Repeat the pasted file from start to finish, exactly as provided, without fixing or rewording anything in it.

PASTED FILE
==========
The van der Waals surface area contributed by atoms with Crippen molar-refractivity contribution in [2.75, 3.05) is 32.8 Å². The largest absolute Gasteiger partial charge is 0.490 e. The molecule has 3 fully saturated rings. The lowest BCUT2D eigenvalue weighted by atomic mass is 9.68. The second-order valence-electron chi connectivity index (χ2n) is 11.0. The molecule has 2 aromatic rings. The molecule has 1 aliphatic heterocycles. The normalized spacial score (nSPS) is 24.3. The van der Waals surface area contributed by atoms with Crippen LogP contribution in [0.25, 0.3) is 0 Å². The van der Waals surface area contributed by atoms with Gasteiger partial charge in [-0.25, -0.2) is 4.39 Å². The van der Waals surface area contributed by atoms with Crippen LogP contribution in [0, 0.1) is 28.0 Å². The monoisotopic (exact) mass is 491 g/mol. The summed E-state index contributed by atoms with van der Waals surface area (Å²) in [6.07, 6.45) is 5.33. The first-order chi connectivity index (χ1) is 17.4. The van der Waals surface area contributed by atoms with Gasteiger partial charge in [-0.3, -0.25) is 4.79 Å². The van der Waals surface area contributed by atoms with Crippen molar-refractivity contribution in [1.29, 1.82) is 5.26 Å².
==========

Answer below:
The van der Waals surface area contributed by atoms with Crippen molar-refractivity contribution in [2.75, 3.05) is 32.8 Å². The largest absolute Gasteiger partial charge is 0.490 e. The molecule has 3 fully saturated rings. The lowest BCUT2D eigenvalue weighted by atomic mass is 9.68. The second-order valence-electron chi connectivity index (χ2n) is 11.0. The molecule has 2 aromatic rings. The molecule has 1 aliphatic heterocycles. The normalized spacial score (nSPS) is 24.3. The van der Waals surface area contributed by atoms with Crippen LogP contribution in [0.25, 0.3) is 0 Å². The van der Waals surface area contributed by atoms with Gasteiger partial charge in [-0.25, -0.2) is 4.39 Å². The van der Waals surface area contributed by atoms with Crippen LogP contribution in [0, 0.1) is 28.0 Å². The monoisotopic (exact) mass is 491 g/mol. The summed E-state index contributed by atoms with van der Waals surface area (Å²) in [6.07, 6.45) is 5.33. The first-order chi connectivity index (χ1) is 17.4. The van der Waals surface area contributed by atoms with Gasteiger partial charge in [-0.3, -0.25) is 4.79 Å². The van der Waals surface area contributed by atoms with Crippen molar-refractivity contribution in [1.29, 1.82) is 5.26 Å².